There are substantial footnotes (albeit rather quirkily placed at the end of each section rather than each page) directing the reader to relevant primary sources although, as with Lindley, this reviewer would have preferred more references to supplementary secondary sources for an academic audience,. However, as with Lindley it is acknowledged that this is a text aimed at (and used extensively by) legal practitioners.

The Appendices contain the key pieces of partnership legislation (the Partnership Act 1890, the Limited Partnerships Act 1907, the Limited Partnerships (Forms) Rules 2009, the Partnerships (Accounts) Regulations 2008, and the Insolvent Partnerships Order 1994) and two of the three key pieces of LLP legislation (the LLP Act 2000 and the LLP Regulations 2001). The LLP Regulations 2009 are inevitably omitted given their length (which stems from the fact they are devoted to applying provisions of the unfortunately lengthy Companies Act 2006). The Appendices also include the Company, LLP and Business Names Regulations 2009, the joint BVCA and HMRC statement 1987 which did so much to encourage the use of limited partnerships as tax avoidance vehicles by confirming that a limited partnership used as a venture capital investment fund would be treated for tax purposes as tax transparent, and (purely for historical interest) the now repealed Law of Partnership Act 1865.

This new edition includes an explanation and analysis of relevant legislative and jurisprudential developments since the previous edition in 2015, including the PFLP legislation, the Insolvency Rules 2016 (repealing and replacing the 1986 Rules) which apply also to individuals and companies and which provide much of the detail of insolvency proceedings, and the important case of Flanagan v Liontrust (on the repudiation of an LLP agreement, discussed in the review of Palmer’s Limited Liability Partnership Law on this website)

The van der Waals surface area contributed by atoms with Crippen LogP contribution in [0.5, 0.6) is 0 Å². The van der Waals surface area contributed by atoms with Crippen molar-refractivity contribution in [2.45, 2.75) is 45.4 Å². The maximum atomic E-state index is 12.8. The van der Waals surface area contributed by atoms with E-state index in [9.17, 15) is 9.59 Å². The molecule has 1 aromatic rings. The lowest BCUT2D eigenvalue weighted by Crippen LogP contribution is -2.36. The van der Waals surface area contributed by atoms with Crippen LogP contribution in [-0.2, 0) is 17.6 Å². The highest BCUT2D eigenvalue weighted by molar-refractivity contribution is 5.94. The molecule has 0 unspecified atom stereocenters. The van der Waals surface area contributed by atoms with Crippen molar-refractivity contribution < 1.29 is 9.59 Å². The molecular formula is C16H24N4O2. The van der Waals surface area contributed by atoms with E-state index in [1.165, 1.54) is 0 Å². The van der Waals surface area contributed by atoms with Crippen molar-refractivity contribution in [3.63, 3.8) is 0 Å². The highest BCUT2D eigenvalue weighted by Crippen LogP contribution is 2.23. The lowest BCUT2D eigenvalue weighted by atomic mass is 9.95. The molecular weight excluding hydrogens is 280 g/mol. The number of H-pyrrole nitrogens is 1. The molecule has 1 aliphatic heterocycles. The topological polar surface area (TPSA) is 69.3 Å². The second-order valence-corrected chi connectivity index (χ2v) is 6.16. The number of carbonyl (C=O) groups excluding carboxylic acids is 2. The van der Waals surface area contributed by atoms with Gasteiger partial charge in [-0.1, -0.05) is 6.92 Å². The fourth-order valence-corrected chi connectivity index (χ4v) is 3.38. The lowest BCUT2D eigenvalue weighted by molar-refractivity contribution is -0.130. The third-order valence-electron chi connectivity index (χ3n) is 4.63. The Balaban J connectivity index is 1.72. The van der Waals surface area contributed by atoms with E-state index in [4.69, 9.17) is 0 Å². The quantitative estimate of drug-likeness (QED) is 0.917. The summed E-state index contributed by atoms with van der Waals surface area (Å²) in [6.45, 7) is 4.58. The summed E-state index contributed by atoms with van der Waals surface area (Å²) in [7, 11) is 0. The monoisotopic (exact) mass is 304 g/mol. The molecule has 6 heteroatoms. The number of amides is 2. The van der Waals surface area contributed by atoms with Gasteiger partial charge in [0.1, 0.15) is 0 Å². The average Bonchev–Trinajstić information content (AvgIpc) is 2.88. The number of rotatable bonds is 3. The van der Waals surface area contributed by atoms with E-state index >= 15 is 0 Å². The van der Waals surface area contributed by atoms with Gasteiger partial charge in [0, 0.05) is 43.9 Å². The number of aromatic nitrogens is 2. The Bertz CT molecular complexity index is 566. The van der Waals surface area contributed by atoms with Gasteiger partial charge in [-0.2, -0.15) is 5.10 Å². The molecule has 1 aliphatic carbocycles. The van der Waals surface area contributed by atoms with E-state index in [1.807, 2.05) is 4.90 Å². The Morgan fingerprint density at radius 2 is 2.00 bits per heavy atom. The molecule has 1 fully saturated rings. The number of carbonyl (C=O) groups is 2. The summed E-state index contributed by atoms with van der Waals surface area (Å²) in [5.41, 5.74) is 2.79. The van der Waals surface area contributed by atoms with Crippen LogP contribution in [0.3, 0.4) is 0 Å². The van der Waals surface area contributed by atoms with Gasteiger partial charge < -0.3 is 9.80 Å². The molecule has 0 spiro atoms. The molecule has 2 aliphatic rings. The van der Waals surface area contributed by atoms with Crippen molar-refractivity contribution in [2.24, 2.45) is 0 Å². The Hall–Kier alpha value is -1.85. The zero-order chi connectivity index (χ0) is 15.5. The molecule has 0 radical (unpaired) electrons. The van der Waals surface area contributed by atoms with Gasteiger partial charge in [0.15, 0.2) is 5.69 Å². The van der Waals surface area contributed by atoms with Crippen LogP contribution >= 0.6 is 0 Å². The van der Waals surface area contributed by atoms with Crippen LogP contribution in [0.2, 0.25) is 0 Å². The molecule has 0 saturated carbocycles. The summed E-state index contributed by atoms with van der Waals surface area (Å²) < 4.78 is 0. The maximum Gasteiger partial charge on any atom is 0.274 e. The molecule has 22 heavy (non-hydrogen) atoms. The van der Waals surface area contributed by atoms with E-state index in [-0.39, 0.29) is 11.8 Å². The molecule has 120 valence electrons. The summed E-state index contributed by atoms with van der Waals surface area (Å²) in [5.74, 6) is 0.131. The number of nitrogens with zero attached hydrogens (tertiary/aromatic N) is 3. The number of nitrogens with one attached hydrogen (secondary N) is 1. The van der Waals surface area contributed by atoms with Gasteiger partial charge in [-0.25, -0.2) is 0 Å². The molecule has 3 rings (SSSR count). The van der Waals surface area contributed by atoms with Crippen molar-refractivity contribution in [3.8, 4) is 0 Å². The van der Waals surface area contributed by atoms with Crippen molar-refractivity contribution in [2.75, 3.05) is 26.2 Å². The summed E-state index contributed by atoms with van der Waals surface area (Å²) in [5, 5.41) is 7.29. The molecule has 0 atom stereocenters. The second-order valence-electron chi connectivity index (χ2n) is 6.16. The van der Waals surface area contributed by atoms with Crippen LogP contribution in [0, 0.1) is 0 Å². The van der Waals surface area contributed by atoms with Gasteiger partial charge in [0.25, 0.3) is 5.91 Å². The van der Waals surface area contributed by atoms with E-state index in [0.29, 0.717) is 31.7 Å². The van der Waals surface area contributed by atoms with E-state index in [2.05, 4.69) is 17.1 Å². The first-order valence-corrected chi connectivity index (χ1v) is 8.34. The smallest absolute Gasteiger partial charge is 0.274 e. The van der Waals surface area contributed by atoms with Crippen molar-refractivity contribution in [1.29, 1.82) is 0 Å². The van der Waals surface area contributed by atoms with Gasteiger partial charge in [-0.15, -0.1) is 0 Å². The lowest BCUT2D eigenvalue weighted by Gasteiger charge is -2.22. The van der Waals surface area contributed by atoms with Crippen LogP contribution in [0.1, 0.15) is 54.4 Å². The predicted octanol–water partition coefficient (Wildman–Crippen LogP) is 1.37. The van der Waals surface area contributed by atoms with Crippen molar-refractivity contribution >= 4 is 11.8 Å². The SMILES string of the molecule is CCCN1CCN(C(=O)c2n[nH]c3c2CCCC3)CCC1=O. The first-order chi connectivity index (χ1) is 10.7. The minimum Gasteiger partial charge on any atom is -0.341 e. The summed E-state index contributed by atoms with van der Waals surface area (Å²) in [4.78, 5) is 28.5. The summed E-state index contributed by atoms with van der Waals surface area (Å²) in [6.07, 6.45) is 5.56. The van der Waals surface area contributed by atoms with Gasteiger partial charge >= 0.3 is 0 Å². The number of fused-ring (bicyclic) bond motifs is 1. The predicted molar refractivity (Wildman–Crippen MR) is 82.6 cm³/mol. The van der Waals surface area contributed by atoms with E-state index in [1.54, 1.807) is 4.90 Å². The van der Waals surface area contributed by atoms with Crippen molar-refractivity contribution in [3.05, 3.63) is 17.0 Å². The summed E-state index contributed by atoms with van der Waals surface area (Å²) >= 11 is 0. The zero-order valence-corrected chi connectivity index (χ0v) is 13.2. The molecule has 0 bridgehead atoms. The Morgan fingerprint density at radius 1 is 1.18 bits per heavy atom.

This sixth edition of Blackett-Ord and Haren thus continues to provide a comprehensive and authoritative source of reference for academics, postgraduate students and practitioners in this area of law. It should not be regarded as an alternative to Lindley, but as complementary to it (and vice versa). First, there are the big differences in coverage; the inclusion of a particularly useful chapter in LLPs in Blackett-Ord but not in Lindley, and the extensive tax coverage in Lindley which is missing from Blackett-Ord. Second, there are inevitably small points (but nonetheless potentially important in the right context) which only one text covers; for example, the possible legislative error in the grounds for a partner to obtain leave of the court to petition for the winding up of a small partnership is mentioned in Blackett Ord but not Lindley. Finally, there is inevitably disagreement between the two texts on some issues; for example, on the application of the doctrine of repudiation to two-partner firms, or to multi-partner firms when the disputing partners fall into more than two camps.